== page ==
New York Yankees: Aaron Boone better not break what was not broken
Former World Series hero hired to replace Joe Girardi as Yankees manager.
It is official, the New York Yankees have hired former MLB third baseman and ESPN analyst Aaron Boone to be the franchise’s 35th manager.
This is no doubt a dicey move by GM Brain Cashman, swapping a successful veteran skipper like Joe Girardi with a guy who has zero managerial experience at all.
Boone is inheriting a young, talented team that just proved themselves able enough to win now. Finishing the 2017 season one game shy of a World Series berth reminded Yankees fans what playing deep into October feels like again, so the pressure is on.
The trouble many Yankees fans are having with all this is too many unanswered whys.
Why did Cashman stick it to Girardi in the first place?
Let me start by saying that the reason Girardi got sent packing after such a successful season is money. Hal Steinbrenner loves shedding payroll like he owns the Mets and Girardi would have commanded $5-$6 million a season.
Why Boone over experienced applicants like Hensley, Rob Thomson or Eric Wedge?
Other than being etched in Yankee lore for his historic Game 7-winning homer in the 2003 ALCS, only to test positive for PEDs that same season, Boone has never managed anything except the ESPN broadcasting booth.
Boone is a third generation MLB player, so baseball runs in his veins. He is personable, well-liked by his colleagues and obviously loves the game.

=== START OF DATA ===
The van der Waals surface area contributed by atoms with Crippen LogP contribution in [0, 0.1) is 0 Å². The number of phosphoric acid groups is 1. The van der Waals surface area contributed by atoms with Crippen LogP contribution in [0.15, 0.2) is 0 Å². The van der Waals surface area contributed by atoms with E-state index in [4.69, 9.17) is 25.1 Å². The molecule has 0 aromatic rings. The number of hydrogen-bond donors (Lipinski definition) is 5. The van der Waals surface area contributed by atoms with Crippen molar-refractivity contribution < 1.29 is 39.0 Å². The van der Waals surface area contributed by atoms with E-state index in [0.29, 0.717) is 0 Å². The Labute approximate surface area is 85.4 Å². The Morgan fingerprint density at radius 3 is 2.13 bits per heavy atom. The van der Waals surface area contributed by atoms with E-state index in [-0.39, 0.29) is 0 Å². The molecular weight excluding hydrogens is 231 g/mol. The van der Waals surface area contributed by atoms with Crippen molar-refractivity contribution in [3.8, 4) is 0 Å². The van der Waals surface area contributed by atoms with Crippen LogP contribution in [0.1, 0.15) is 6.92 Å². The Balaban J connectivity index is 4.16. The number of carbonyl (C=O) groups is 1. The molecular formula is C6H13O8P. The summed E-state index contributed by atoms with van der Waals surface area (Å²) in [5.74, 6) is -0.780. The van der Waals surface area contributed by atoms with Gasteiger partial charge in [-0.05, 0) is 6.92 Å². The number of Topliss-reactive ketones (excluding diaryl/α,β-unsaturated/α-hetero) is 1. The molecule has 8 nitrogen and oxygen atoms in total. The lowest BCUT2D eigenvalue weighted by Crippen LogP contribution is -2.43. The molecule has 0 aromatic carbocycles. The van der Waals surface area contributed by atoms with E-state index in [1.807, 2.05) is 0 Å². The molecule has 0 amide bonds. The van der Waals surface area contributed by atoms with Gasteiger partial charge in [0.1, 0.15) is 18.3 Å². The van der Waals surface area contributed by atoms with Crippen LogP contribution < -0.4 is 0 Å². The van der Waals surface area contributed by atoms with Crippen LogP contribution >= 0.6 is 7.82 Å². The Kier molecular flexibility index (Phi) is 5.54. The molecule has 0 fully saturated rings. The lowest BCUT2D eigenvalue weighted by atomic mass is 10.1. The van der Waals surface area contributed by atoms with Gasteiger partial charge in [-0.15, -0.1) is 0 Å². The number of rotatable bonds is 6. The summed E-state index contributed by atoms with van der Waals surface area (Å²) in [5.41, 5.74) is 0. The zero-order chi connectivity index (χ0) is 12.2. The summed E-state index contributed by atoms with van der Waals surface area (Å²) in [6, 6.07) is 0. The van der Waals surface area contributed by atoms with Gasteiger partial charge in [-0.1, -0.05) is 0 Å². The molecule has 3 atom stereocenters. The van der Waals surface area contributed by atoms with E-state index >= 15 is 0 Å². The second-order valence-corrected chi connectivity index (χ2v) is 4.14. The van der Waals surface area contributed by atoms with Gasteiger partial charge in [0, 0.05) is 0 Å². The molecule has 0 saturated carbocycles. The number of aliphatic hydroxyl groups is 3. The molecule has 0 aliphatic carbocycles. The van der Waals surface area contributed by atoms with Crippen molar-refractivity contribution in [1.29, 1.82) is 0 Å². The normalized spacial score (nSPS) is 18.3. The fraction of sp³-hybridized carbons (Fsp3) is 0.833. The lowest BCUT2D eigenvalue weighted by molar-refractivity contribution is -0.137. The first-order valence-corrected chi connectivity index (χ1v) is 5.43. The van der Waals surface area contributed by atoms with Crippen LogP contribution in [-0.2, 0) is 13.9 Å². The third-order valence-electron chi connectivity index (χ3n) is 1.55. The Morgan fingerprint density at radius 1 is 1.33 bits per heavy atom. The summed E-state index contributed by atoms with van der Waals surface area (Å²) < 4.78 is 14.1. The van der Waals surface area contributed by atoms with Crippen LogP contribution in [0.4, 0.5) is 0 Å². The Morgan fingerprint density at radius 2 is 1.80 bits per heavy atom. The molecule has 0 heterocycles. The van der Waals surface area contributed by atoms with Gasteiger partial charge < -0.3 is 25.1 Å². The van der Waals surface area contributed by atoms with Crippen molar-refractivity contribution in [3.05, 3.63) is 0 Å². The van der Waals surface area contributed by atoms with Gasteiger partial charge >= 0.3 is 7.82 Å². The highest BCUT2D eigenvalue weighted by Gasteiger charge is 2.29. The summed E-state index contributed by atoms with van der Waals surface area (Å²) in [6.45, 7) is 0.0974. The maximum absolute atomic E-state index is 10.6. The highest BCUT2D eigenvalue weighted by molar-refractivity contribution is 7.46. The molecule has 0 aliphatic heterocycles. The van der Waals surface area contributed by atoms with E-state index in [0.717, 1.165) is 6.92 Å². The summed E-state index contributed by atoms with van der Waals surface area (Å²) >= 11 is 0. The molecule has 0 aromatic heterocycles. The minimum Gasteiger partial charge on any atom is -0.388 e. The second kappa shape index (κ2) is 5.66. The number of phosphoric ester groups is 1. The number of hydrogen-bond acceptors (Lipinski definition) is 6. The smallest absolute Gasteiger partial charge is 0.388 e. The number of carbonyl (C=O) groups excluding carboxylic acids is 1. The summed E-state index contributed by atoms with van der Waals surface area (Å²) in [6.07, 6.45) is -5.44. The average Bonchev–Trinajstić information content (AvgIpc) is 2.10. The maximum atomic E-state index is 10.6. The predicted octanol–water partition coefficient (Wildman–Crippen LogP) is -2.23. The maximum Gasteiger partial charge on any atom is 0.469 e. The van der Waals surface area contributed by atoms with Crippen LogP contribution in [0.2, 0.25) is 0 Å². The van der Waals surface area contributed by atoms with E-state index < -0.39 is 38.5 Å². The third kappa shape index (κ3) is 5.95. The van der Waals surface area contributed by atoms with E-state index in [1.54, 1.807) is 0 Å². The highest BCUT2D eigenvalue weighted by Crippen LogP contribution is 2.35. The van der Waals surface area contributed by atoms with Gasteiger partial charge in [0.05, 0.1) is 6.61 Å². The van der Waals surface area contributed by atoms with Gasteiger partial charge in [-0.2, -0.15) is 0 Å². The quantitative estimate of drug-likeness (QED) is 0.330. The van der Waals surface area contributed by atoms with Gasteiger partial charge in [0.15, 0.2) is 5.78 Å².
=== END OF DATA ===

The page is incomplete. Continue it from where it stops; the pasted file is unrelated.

But is this enough?
Meaning….enough to successfully manage a team to the World Series in his first year as a manager.
Maybe, maybe not. Only time will tell, and that is something Boone doesn’t have much of.
But I can promise you that if it is the latter, Cashman’s head is going to roll for this one. So it seems that the GM might want more control over his manager and hiring Boone allows him that.
Bottom line is, if it ain’t broken, don’t fix it.
I am not sure why the Yankees felt the need to cause any drama in the first place. Especially now with the fanbase finally making the new stadium rock like the old one.
But honestly, whatever is going inside the Yankees front office is being kept very hush-hush, and is nerve-racking to have no concrete answer.
For now, there is not much else to do but welcome Aaron Boone, and hope that Cashman has not over played his cards here.